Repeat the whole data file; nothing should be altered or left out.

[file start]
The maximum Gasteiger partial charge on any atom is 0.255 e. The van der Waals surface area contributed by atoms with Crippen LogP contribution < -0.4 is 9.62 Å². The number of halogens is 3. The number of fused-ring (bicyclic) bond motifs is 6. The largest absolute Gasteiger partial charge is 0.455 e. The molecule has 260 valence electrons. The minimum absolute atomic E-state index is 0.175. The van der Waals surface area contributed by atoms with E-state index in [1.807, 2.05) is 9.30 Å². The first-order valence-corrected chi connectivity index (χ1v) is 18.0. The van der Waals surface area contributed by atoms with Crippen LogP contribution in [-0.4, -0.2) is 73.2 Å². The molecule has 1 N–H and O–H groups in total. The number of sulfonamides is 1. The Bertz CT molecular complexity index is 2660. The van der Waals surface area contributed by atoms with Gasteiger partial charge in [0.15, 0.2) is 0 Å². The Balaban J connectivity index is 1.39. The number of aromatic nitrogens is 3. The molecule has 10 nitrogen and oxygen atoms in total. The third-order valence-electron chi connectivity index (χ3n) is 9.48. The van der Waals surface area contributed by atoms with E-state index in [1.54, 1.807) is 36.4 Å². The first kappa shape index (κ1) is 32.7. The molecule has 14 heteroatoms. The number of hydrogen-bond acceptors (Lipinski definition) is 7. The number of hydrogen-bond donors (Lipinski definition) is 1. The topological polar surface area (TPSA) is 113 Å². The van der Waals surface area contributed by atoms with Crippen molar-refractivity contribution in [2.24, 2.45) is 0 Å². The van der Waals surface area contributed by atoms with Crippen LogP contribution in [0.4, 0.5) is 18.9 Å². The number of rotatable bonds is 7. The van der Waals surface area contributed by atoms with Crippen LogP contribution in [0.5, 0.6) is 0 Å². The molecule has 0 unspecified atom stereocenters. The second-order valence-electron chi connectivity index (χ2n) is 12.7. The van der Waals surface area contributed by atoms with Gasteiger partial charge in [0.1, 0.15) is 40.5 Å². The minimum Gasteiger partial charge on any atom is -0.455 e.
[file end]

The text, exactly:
The maximum Gasteiger partial charge on any atom is 0.255 e. The van der Waals surface area contributed by atoms with Crippen LogP contribution < -0.4 is 9.62 Å². The number of halogens is 3. The number of fused-ring (bicyclic) bond motifs is 6. The largest absolute Gasteiger partial charge is 0.455 e. The molecule has 260 valence electrons. The minimum absolute atomic E-state index is 0.175. The van der Waals surface area contributed by atoms with E-state index in [1.807, 2.05) is 9.30 Å². The first-order valence-corrected chi connectivity index (χ1v) is 18.0. The van der Waals surface area contributed by atoms with Crippen LogP contribution in [-0.4, -0.2) is 73.2 Å². The molecule has 1 N–H and O–H groups in total. The number of sulfonamides is 1. The Bertz CT molecular complexity index is 2660. The van der Waals surface area contributed by atoms with Gasteiger partial charge in [0.15, 0.2) is 0 Å². The Balaban J connectivity index is 1.39. The number of aromatic nitrogens is 3. The molecule has 10 nitrogen and oxygen atoms in total. The third-order valence-electron chi connectivity index (χ3n) is 9.48. The van der Waals surface area contributed by atoms with E-state index in [1.54, 1.807) is 36.4 Å². The first kappa shape index (κ1) is 32.7. The molecule has 14 heteroatoms. The number of hydrogen-bond acceptors (Lipinski definition) is 7. The number of hydrogen-bond donors (Lipinski definition) is 1. The topological polar surface area (TPSA) is 113 Å². The van der Waals surface area contributed by atoms with Crippen molar-refractivity contribution in [2.24, 2.45) is 0 Å². The van der Waals surface area contributed by atoms with Crippen LogP contribution in [0.4, 0.5) is 18.9 Å². The number of rotatable bonds is 7. The van der Waals surface area contributed by atoms with Crippen LogP contribution in [0.5, 0.6) is 0 Å². The molecule has 0 unspecified atom stereocenters. The second-order valence-electron chi connectivity index (χ2n) is 12.7. The van der Waals surface area contributed by atoms with Gasteiger partial charge in [0.1, 0.15) is 40.5 Å². The minimum Gasteiger partial charge on any atom is -0.455 e.